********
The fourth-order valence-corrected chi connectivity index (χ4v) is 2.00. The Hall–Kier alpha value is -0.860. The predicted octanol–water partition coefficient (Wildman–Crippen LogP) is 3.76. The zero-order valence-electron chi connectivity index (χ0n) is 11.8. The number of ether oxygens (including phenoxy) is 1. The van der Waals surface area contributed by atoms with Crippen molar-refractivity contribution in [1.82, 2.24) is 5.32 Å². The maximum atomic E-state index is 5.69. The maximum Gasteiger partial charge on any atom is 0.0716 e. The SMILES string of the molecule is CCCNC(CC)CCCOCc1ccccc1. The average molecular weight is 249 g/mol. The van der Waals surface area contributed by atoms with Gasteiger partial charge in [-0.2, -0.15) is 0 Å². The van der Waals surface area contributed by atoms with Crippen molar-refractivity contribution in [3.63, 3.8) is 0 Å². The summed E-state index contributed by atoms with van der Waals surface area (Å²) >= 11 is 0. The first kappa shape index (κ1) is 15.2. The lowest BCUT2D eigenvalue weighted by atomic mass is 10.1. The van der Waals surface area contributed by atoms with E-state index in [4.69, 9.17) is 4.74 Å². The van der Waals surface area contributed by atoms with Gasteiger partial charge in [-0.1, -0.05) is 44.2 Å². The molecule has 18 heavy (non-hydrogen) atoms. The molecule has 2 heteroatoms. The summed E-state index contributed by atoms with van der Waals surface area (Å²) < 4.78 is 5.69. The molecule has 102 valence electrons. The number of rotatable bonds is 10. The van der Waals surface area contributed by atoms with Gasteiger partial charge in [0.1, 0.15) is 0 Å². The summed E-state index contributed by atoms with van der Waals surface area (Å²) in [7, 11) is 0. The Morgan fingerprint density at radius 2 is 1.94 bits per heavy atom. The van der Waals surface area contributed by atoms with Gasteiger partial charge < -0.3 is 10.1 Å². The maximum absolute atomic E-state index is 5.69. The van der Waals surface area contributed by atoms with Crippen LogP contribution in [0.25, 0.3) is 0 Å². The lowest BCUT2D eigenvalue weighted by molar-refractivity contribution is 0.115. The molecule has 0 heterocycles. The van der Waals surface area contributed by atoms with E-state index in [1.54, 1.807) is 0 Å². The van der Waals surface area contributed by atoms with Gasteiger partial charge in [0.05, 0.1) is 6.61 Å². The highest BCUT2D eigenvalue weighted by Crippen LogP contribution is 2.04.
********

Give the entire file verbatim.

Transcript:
The fourth-order valence-corrected chi connectivity index (χ4v) is 2.00. The Hall–Kier alpha value is -0.860. The predicted octanol–water partition coefficient (Wildman–Crippen LogP) is 3.76. The zero-order valence-electron chi connectivity index (χ0n) is 11.8. The number of ether oxygens (including phenoxy) is 1. The van der Waals surface area contributed by atoms with Crippen molar-refractivity contribution in [1.82, 2.24) is 5.32 Å². The maximum atomic E-state index is 5.69. The maximum Gasteiger partial charge on any atom is 0.0716 e. The SMILES string of the molecule is CCCNC(CC)CCCOCc1ccccc1. The average molecular weight is 249 g/mol. The van der Waals surface area contributed by atoms with Gasteiger partial charge in [-0.2, -0.15) is 0 Å². The van der Waals surface area contributed by atoms with Crippen molar-refractivity contribution in [3.63, 3.8) is 0 Å². The summed E-state index contributed by atoms with van der Waals surface area (Å²) >= 11 is 0. The first kappa shape index (κ1) is 15.2. The lowest BCUT2D eigenvalue weighted by atomic mass is 10.1. The van der Waals surface area contributed by atoms with E-state index in [4.69, 9.17) is 4.74 Å². The van der Waals surface area contributed by atoms with Gasteiger partial charge in [-0.1, -0.05) is 44.2 Å². The molecule has 18 heavy (non-hydrogen) atoms. The molecule has 2 heteroatoms. The summed E-state index contributed by atoms with van der Waals surface area (Å²) < 4.78 is 5.69. The molecule has 102 valence electrons. The number of rotatable bonds is 10. The van der Waals surface area contributed by atoms with Gasteiger partial charge in [0.1, 0.15) is 0 Å². The summed E-state index contributed by atoms with van der Waals surface area (Å²) in [7, 11) is 0. The Morgan fingerprint density at radius 2 is 1.94 bits per heavy atom. The van der Waals surface area contributed by atoms with Gasteiger partial charge < -0.3 is 10.1 Å². The maximum absolute atomic E-state index is 5.69. The van der Waals surface area contributed by atoms with Crippen LogP contribution in [0.25, 0.3) is 0 Å². The lowest BCUT2D eigenvalue weighted by molar-refractivity contribution is 0.115. The molecule has 0 heterocycles. The van der Waals surface area contributed by atoms with E-state index in [1.54, 1.807) is 0 Å². The van der Waals surface area contributed by atoms with Gasteiger partial charge in [0.05, 0.1) is 6.61 Å². The highest BCUT2D eigenvalue weighted by Crippen LogP contribution is 2.04.